Demographics

As of the 2010 census, there were 85,603 people residing in the city.

The number of Hispanics, who may be of various races, is up by 10,889 — a 61 percent increase from the 12,966 who were counted in 2000.

Norwalk’s overall population is up by 2,652. As of 2010, whites were 69 percent of the total (whites were 73.9 percent of the total in 2000); blacks, 14.2 percent; Asians, 4.8 percent; American Indians, Pacific Islanders and people counted as “some other race” were 9.4 percent of the total. Those who said they were of two or more races were 2.8 percent of the city’s population (that totals 100.2 percent because the percentage figures are rounded).[7]

As of the census of 2000, there were 82,951 people, 32,711 households, and 20,967 families residing in the city. The population density was 3,637.3 people per square mile (1,404.1/km²). There were 33,753 housing units at an average density of 1,480.0 per square mile (571.3/km²). The racial makeup of the city was 73.95% White, 15.27% Black or African American, 0.21% Native American, 3.25% Asian, 0.05%Pacific Islander, 4.33% from other races, and 2.95% from two or more races. Hispanic or Latino of any race were 15.63% of the population. There is a great African American concentration in the city’s South Norwalk And Norwalk. The foreign nation in which the most residents of Norwalk were born wasColombia, the birthplace of 2.8% of Norwalk’s total population and 14% of its foreign-born population.

There were 32,711 households, of which 28.5% had children under the age of 18, 47.9% were married couples living together, 12.2% had a female householder with no husband present, and 35.9% were non-families. 28.2% of all households were individuals and 8.7% had someone living alone who was 65 or older. The average household size was 2.51 and the average family size was 3.10.

In the city the population was 22.1% under the age of 18, 7.0% from 18 to 24, 35.5% from 25 to 44, 22.6% from 45 to 64, and 12.8% who were 65 or older. The median age was 37. For every 100 females there were 95.3 males. For every 100 females 18 or older, there were 91.4 males.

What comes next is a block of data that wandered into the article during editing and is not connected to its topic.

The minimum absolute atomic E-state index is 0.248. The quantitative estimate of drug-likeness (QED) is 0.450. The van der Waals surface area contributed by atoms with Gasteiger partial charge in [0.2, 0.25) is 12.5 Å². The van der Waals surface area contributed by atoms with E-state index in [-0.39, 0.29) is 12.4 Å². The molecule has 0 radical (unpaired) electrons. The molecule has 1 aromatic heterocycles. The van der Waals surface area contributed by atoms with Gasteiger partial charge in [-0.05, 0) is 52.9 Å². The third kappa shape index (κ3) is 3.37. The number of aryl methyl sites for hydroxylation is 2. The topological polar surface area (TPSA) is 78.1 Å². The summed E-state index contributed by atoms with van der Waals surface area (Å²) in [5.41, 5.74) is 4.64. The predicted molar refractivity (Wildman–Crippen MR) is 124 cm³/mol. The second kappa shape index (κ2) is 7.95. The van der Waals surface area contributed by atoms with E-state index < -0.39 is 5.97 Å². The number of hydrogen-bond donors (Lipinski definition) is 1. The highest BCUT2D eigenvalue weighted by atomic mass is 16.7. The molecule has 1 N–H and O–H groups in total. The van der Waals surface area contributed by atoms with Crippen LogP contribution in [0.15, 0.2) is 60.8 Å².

According to a 2007 estimate, the median income for a household in the city was $70,672, and the median income for a family was $83,695. Males had a median income of $46,988 versus $38,312 for females. The per capita income for the city was $31,781. About 5.0% of families and 7.2% of the population were below the poverty line, including 9.6% of those under 18 and 6.3% of those 65 or older.


History

Norwalk was purchased in 1640 by Roger Ludlow. The original purchase included the land between the Norwalk and Saugatuck rivers, at a distance of a “day’s walk” from the sea. Norwalk was chartered as a town on September 11, 1651.[3]

The traditional American song “Yankee Doodle” has Norwalk-related origins, though not written in Norwalk.[4] During the French and Indian War, a regiment of Norwalkers led byColonel Thomas Fitch arrived at Fort Crailo, NY. The British regiment began to mock and ridicule the rag-tag Connecticut troops, who had only chicken feathers for a uniform. Richard Shuckburgh, a British army surgeon, added words to a popular tune of the time,Lucy Locket (e.g., “stuck a feather in his cap and called it macaroni”, macaroni being the London slang at the time for a foppish dandy).

In 1776, American spy Nathan Hale set out from Norwalk by ship on his ill-fated intelligence-gathering mission. British forces under General William Tryon arrived on July 10, 1779 and almost completely destroyed Norwalk; only six houses were spared. After the Revolutionary War, many residents were compensated for their losses with free land grants in the Connecticut Western Reserve in what is now Ohio; this later became Norwalk, Ohio.

In 1849 the New York and New Haven Railroad started operating through Norwalk. In 1852 the Danbury and Norwalk Railroad connected Norwalk with Danbury. Both railroads eventually became parts of the New York, New Haven and Hartford Railroad. The first major U.S.railroad bridge disaster occurred in Norwalk in 1853 when a train plunged into the Norwalk River. Forty-six deaths and about 30 injuries resulted.

Oyster farming in Norwalk peaked from the late 19th century to the early part of the 20th century. By 1880, it had the largest fleet ofsteam-powered oyster boats in the world.

Norwalk was reincorporated as a borough in 1836, then reincorporated as a city in 1893 and was consolidated with the town of Norwalk in 1913. This latter event gave rise to the 1913 year that appears on the seal of the city.

In the mid-1970s, the city government and several local organizations started successful efforts to revitalize the South Norwalk business district (“SoNo”). The Maritime Aquarium at Norwalk was founded as part of that effort.